Recording transactions and keeping financial records are an essential part of owning a business. One way you can keep track of your finances is by using double-entry accounting. Read on to learn what is double-entry accounting and how it can benefit your books.
What is double-entry accounting?
Double-entry bookkeeping is an accounting method where you equally record a transaction in two or more accounts. A credit is made in at least one account, and a debit is made in at least one other account.
The double-entry bookkeeping method is based on the idea that every business transaction has equal and opposite effects on at least two accounts.
Double-entry accounting can help you:
- Make better financial decisions
- Catch and reduce bookkeeping errors
- See a clear snapshot of company finances
- Maintain accurate accounting records
Single vs. double-entry bookkeeping
Single-entry bookkeeping is very different from the double-entry method. Just like it sounds, you record one entry for every transaction with single-entry.
Single-entry accounting is less complex than double-entry accounting. With the single-entry system, you record cash disbursements and cash receipts. And, you record incoming and outgoing money in the cash book.
Cash-basis accounting uses the single-entry accounting method. Modified cash-basis and accrual accounting both use double-entry bookkeeping.
The general ledger and double-entry accounting
Post journal entries to your general ledger with the double-entry system of bookkeeping.
Your general ledger is a record that sorts and summarizes your business transactions. You can use your general ledger to see where money is coming from and where it is going. With a general ledger, you can also see the amount of cash you have on hand and how much debt your business has.
The general ledger organizes transactions into accounts. A company ledger typically has five major accounts, including:
- Assets: What your business owns
- Liabilities: What your business owes
- Equity: Assets minus liabilities
- Revenue: Money your business earns
- Expenses: Costs your business incurs during operations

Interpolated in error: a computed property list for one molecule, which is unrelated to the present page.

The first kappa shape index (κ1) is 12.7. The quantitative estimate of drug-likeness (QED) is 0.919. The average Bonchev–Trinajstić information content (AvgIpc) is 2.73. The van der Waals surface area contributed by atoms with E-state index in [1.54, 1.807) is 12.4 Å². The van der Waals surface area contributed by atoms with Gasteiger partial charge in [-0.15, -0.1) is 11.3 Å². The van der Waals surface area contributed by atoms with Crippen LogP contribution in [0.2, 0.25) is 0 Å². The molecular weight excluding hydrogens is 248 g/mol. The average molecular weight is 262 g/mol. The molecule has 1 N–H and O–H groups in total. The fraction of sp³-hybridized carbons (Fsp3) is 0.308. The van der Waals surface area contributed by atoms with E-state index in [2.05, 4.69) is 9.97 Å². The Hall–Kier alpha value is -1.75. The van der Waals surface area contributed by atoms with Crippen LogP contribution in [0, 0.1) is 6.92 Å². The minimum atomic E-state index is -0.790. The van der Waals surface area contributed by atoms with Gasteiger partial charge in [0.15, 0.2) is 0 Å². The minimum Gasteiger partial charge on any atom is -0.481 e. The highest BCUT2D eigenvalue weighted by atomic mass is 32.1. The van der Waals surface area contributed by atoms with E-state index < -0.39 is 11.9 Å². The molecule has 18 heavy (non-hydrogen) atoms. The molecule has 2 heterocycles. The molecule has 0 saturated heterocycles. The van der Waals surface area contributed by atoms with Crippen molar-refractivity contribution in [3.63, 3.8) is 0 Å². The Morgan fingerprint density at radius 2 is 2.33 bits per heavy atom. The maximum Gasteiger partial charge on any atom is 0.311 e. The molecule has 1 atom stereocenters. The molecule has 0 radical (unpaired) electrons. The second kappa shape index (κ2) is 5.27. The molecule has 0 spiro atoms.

You can also divide the major accounts in accounting into different sub-accounts. For example, you might use Petty Cash, Payroll Expense, and Inventory accounts to further organize your accounting records.
The general ledger reflects a two-column journal entry accounting system. Assets and expenses are on the left side of the ledger. Liabilities, equity, and revenue are on the right side. Both sides of the ledger should have equal balances.
Debits and credits
To balance your books, use debits and credits. Debits and credits are equal but opposite entries in your accounting books. If a debit decreases an account, you will increase the opposite account with a credit.
A debit is an entry made on the left side of an account while a credit is an entry on the right side.
Record credits and debits for each transaction that occurs. With double-entry in accounting, record two or more entries for every transaction.
Credits and debits affect each account differently. Check out this chart to see how each type of account is impacted:
Keep in mind that debits and credits offset each other, and the sum of debits should be equal to the sum of credits.
Use the accounting equation to ensure your transactions are always balanced in your books. The accounting equation shows that liabilities plus equity are equal to your assets. Here is the equation:
Assets = Liabilities + Equity
The entries in your books need to balance. If the two sides of the equation are unequal, you likely made some type of accounting error and need to find the mistake.
How to do double-entry bookkeeping
Dual entry accounting may seem intimidating at first. But with a little practice, you’ll be a pro at the double-entry accounting system in no time.
As you know, each time you record a transaction with double-entry bookkeeping, you need to create two entries.
When creating your two entries, determine which accounts are affected and how debits and credits affect them. Each time you record a new transaction, ask yourself questions like:
- Which accounts are affected?
- Is the account increasing or decreasing?
- Should I use a debit or a credit?
After you make all the entries for the transaction, check that your books are balanced.
Here’s a little cheat sheet to reference during your double-entry accounting duties:
|Always on the left side||Always on the right side|
|Increase assets||Increase liabilities|
|Increase expenses||Increase equity|
|Decrease liabilities||Increase revenue|
|Decrease equity||Decrease expense|
|Decrease revenue||Decrease assets|
Double-entry accounting examples
If you’re a visual learner, then boy oh boy do we have some great examples for you. Check out a few scenarios to see double-entry in action.
Say you sell an item to a customer and the customer pays you in cash. The transactions impact your Inventory and Cash accounts. And, both accounts are assets.
Because your inventory is decreasing, credit your Inventory account to show a decrease in assets. Then, debit your Cash account to show an increase in cash.
For this next double-entry example, let’s say you bought inventory on credit. The inventory is an asset and the credit is a liability.
To record the transaction in your books, debit your Inventory account to show the increase in inventory and credit your Accounts Payable account.
|XX/XX/XXXX||Inventory||Purchased inventory on credit||X|
Say you buy a new computer with cash. Credit your Cash account to show a decrease in assets. And, debit your Technology account to account for the increase.
|XX/XX/XXXX||Cash||Purchase computer with cash||X|
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This article has been updated from its original publication date of November 7, 2017.
This is not intended as legal advice; for more information, please click here.